Chinese naval chief debuts at Seapower forum

Updated: 2014-09-18 11:53

By Chen Weihua in Washington(China Daily USA)

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China is for the first time attending the International Seapower Symposium (ISS), a biennial gathering of the world's chiefs of navies held at the US Naval War College since 1969.

On Wednesday morning, Chief of US Naval Operations Jonathan Greenert welcomed attendees from China and Madagascar, both of whom are attending for the first time.

"It's very good to have you aboard, joining the collective group here," Greenert said in his opening remarks at the 21st edition of ISS webcast live Wednesday morning.

The Chinese participant, Admiral Wu Shengli, commander of the Chinese People's Liberation Army Navy, is no stranger to Greenert. It is the fifth time they've met in the past year, including during Greenert's official visit to China in July and Wu's official visit to the US last September.

This year's conference, with a theme of global solutions to common maritime challenges, drew 170 representatives, including many chiefs of navies and coast guards, from 113 countries to Newport, Rhode Island.

Greenert stressed the commonality of all navies in his opening speech. "The common environment is the sea. The common interest: stability and economic growth. The common responsibility that I share and you share with your nation: that is the security of your homeland and security of the seas," he said.

Greenert pointed out that there were also numerous common challenges.

US Secretary of the Navy Ray Mabus echoed what Deputy Secretary of Defense Robert Work stated in a video speech: that in the 21st century, no single nation has the capacity to protect and defend the global system alone.

"To keep the sea lanes open, all nations and people that seek freedom of movement and trade and also security have to carry their own share of the responsibility," Mabus said.

"A collective effort will assure that our navies provide that necessary presence. Whether in blue water or brown, we can help assure stability and security, creating and strengthening global relationships, providing humanitarian assistance and disaster relief, deterring adversaries when possible, and meeting and defeating threats wherever necessary," he said.

"We have to remember that collective security is just that, collective," he said.

Wu, the PLA Navy chief since 2006, is expected to deliver a speech on establishing a new-type maritime security view and jointly building an oceanic environment for peaceful development. He will also participate in a panel discussion on the Pacific Ocean region and meet with naval leaders from various countries, according to China's Ministry of National Defense.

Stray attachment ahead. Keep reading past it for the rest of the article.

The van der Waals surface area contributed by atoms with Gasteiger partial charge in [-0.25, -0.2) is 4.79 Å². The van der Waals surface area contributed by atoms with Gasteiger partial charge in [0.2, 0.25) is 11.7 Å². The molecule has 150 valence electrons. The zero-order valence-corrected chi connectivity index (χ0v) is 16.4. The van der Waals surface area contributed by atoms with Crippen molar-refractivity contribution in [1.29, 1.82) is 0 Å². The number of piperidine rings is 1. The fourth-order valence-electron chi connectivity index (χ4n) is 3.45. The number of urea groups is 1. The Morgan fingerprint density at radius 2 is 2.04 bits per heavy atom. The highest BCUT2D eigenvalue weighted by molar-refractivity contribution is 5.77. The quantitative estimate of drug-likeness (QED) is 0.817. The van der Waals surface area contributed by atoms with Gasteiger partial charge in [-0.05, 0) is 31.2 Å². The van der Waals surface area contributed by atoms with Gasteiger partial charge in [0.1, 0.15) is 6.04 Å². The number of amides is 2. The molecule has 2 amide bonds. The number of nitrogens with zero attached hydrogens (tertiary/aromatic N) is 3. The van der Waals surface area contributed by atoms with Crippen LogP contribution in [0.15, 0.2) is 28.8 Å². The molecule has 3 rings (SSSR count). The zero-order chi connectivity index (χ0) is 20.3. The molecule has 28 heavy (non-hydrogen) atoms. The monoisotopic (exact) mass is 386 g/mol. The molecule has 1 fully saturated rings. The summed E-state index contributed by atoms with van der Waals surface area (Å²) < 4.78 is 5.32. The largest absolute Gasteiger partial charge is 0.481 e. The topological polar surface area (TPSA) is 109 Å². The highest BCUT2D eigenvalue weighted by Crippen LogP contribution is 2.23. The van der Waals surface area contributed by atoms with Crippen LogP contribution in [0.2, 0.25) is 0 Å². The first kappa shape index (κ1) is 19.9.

Greenert said the ISS is just one of the many platforms to build on cooperation. In April, China hosted the biennial Western Pacific Naval Symposium in Qingdao, Shandong province. At that meeting, more than 20 navies voluntarily signed the Code for Unplanned Encounters at Sea.

In a speech in Washington last week, Greenert praised China's role in hosting that conference. "I think we made a pretty good step forward," he said. "It will establish professional behavior and clear communication that we need to reduce uncertainty when we meet and increase safety."

While Greenert said last week that the US has no intention to stop or reduce the close-in reconnaissance along the Chinese coast, Wu, the PLA navy chief, told the Phoenix TV on Wednesday that as long as foreign planes and vessels conduct close-in reconnaissance on China, China will not stop its identification and interception.

But Wu told Harry Harris Jr, commander of the US Pacific Fleet, that he hopes to avoid the repetition of the collision between a Chinese fighter jet and US spy EP3 spy plane.

"I want to assure you that China's PLA Navy commander not only does not hope but want to avoid a second collision between Chinese and US military jets, and the sacrifice of life of a second Wang Wei," Wu told Harris, according to a Phoenix TV report.

Wang Wei was the Chinese pilot killed during the 2001 collision between a Chinese fighter jet and US EP3 spy plane off China's Hainan Island. The EP3 made an emergency landing in Hainan Island and its 24 crew members were detained and released 10 days later after US made an apology.

Wu also refuted the US saying that the Chinese pilot has been provocative in the recent Aug 19 encounter. He called it groundless and asked the US side to show the evidence.

(China Daily USA 09/18/2014 page1)